United States tells North Korea to cease 'destabilizing actions and rhetoric'

Trump has long criticized China when it comes to Pyongyang, stating earlier this month that the U.S. will "solve the problem" of North Korea with or without Beijing's help.

Homeland Security Secretary John Kelly said in an interview on CNN's "State of the Union" on Sunday that a North Korean nuclear missile capable of striking the USA would be a "grave threat" and anticipated North Korea could achieve this capability before Trump would begin his second term.

Pyongyang insists it needs a powerful arsenal - including atomic weapons - to protect itself from what it says is the ever-present threat of invasion by hostile USA forces. "China is very much the economic lifeline to North Korea so, while nothing is easy, if they want to solve the North Korean problem, they will", Trump tweeted on Friday.

Commenting on the call between the two leaders, the White House said Monday that Trump criticized North Korea's "belligerence" and "destabilizing" actions during the conversation. "I think that they are trying to put the pressure on North Korea, and I think it's working".

Trump has vowed to prevent North Korea from being able to hit the United States with a nuclear missile and has said all options are on the table, including a military strike, although officials say tougher sanctions are the preferred route.

Trump also spoke by phone with Japanese Prime Minister Shinzo Abe.

The US Navy submarine is expected to dock in the port city of Busan, South Korea, on the same day that North Korea celebrates the 85th anniversary of the founding of the Korean People's Army.

Two Japanese destroyers have joined the carrier group for exercises in the western Pacific, and South Korea said on Monday it was also in talks about holding joint naval exercises.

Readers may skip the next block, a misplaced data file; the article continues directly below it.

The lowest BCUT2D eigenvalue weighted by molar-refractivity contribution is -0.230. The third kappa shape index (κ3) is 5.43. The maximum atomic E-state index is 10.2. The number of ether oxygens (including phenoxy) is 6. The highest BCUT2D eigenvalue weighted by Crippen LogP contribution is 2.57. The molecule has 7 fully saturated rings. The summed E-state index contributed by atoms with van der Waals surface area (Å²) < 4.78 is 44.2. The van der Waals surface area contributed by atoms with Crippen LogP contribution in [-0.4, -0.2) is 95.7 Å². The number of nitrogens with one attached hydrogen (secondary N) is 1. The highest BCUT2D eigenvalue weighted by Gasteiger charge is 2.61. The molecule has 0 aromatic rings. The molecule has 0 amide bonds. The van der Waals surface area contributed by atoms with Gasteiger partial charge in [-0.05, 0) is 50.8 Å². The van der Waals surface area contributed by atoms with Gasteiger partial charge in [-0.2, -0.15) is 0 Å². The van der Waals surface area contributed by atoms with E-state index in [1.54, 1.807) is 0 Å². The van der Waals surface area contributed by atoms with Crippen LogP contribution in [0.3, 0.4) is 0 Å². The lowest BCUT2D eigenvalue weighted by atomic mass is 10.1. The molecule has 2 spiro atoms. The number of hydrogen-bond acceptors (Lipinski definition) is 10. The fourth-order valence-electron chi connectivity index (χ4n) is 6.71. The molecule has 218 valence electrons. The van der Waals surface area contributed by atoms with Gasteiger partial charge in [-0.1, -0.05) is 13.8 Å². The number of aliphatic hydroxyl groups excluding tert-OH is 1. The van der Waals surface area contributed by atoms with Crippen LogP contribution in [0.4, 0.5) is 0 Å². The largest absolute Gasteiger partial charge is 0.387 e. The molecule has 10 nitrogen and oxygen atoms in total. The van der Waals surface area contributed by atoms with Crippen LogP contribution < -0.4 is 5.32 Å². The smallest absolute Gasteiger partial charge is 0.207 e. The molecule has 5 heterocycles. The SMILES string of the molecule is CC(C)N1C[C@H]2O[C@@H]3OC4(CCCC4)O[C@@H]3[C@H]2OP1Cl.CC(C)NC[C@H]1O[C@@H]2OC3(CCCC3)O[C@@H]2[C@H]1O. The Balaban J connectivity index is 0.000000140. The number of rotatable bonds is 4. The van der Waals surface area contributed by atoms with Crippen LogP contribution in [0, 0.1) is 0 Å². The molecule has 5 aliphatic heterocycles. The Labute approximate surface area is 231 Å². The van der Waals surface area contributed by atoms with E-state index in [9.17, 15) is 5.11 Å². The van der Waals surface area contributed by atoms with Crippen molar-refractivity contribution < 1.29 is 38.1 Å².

As a traditional ally and North Korea's chief source of trade, food and fuel aid, China has come under intense pressure to use its influence to dissuade Pyongyang from additional nuclear tests and missile launches.

The U.S. and its allies are bracing themselves for possible provocations as North Korea gears up for a major national holiday.

The Monday call took place amid speculation that Pyongyang could be planning to hold a sixth nuclear test this week.

Japanese officials say US representative for North Korea Policy Joseph Yun met Tuesday with his Japanese counterpart Kenji Kanasugi and Kim Hong-kyun of South Korea to share their latest analyses and discuss cooperation.

The U.S. State Department said it was aware of reports that an American had been detained but declined to reveal details. The reasons for the detention of Tony Kim, who taught accounting at the Pyongyang University of Science and Technology, weren't immediately clear.

Although Washington has not specified where the vessel is as it approaches the area, US Vice President Mike Pence said on Saturday that it would "arrive in days". The South Korean military has been instructed to maintain an "immediate response posture".

A Japanese official said the phone call between Trump and Abe was not prompted by any specific change in the situation.

Representatives from Japan, America and South Korea have convened in Tokyo to discuss North Korea amid growing concern that the country may carry out another nuclear or missile test, an action the U.S. have said would lead to a pre-emptive strike by the USA.

  • Leroy Wright